Consumers in most states can start the process of enrolling in Obamacare today — but they won’t be able to compare health insurance prices or buy coverage in the new federally run insurance online marketplaces until Oct. 1, administration officials said Monday.
People in the 34 states relying on a federal insurance exchange can go to healthcare.gov starting today to open a personal account — the first step to buying coverage that would take effect Jan. 1. (Sixteen states and the District of Columbia are setting up their own online marketplaces, and several have already released pricing information although enrollment does not begin until Oct. 1.)
To set up the personal account, users enter some basic information such as state of residence, age and whether they are eligible for coverage through their employer.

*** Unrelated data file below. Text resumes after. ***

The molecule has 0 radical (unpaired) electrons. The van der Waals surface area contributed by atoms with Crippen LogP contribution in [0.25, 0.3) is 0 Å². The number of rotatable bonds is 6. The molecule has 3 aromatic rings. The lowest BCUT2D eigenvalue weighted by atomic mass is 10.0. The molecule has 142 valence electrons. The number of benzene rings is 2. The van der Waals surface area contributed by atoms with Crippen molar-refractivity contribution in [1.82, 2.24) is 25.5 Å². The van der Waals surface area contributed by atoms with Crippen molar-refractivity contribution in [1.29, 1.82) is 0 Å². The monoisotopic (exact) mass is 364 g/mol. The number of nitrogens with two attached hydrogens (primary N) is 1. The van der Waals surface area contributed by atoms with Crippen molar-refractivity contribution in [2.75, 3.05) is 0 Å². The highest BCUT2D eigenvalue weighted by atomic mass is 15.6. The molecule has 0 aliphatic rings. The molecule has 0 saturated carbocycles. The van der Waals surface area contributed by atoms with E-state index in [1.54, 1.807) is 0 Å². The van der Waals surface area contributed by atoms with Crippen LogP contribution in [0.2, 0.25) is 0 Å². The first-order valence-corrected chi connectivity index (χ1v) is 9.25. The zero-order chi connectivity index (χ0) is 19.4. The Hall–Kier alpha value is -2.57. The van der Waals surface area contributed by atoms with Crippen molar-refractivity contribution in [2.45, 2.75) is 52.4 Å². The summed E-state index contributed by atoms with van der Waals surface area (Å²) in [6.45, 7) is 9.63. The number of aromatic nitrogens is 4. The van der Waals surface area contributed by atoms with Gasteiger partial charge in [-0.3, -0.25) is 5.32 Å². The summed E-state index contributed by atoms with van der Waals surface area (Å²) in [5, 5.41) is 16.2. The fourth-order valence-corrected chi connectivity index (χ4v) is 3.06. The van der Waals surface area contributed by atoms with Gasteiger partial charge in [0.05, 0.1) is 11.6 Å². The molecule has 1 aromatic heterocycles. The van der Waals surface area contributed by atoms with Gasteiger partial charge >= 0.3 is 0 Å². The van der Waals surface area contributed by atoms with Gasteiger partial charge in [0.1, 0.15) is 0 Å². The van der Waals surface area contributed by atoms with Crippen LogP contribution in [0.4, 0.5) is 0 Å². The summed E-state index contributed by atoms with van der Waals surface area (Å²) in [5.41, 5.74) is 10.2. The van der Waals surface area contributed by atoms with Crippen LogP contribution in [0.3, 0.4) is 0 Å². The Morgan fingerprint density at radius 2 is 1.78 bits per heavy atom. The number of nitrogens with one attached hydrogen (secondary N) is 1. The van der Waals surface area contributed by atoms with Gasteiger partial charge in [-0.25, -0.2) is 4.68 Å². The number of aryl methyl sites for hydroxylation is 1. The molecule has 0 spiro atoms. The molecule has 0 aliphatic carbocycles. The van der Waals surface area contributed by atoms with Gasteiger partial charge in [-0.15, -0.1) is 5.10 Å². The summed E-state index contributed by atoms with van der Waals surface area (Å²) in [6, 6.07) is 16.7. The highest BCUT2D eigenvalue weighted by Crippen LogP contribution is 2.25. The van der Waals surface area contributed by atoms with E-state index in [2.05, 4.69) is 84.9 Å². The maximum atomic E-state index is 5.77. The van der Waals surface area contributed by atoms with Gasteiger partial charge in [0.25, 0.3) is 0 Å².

The administration is hoping to draw more interest in the new insurance options by letting people begin the enrollment process now.
“We are on target and ready to flip the switch on Oct. 1,” Health and Human Services Secretary Kathleen Sebelius said during a telephone briefing with reporters.
Sebelius said reports from several states that premiums will soar “are not accurate.” She did not name the states but insurance commissioners in Florida and Ohio have said average rates will increase at least 30 percent to 40 percent next year and blamed the federal health law, which requires insurers to sell to everyone and prohibits plans from charging more to those with pre-existing medical conditions.
States were required to submit their insurance rates to HHS for final review by July 31. HHS plans to sign contracts with insurers in the federally fun marketplace by early September.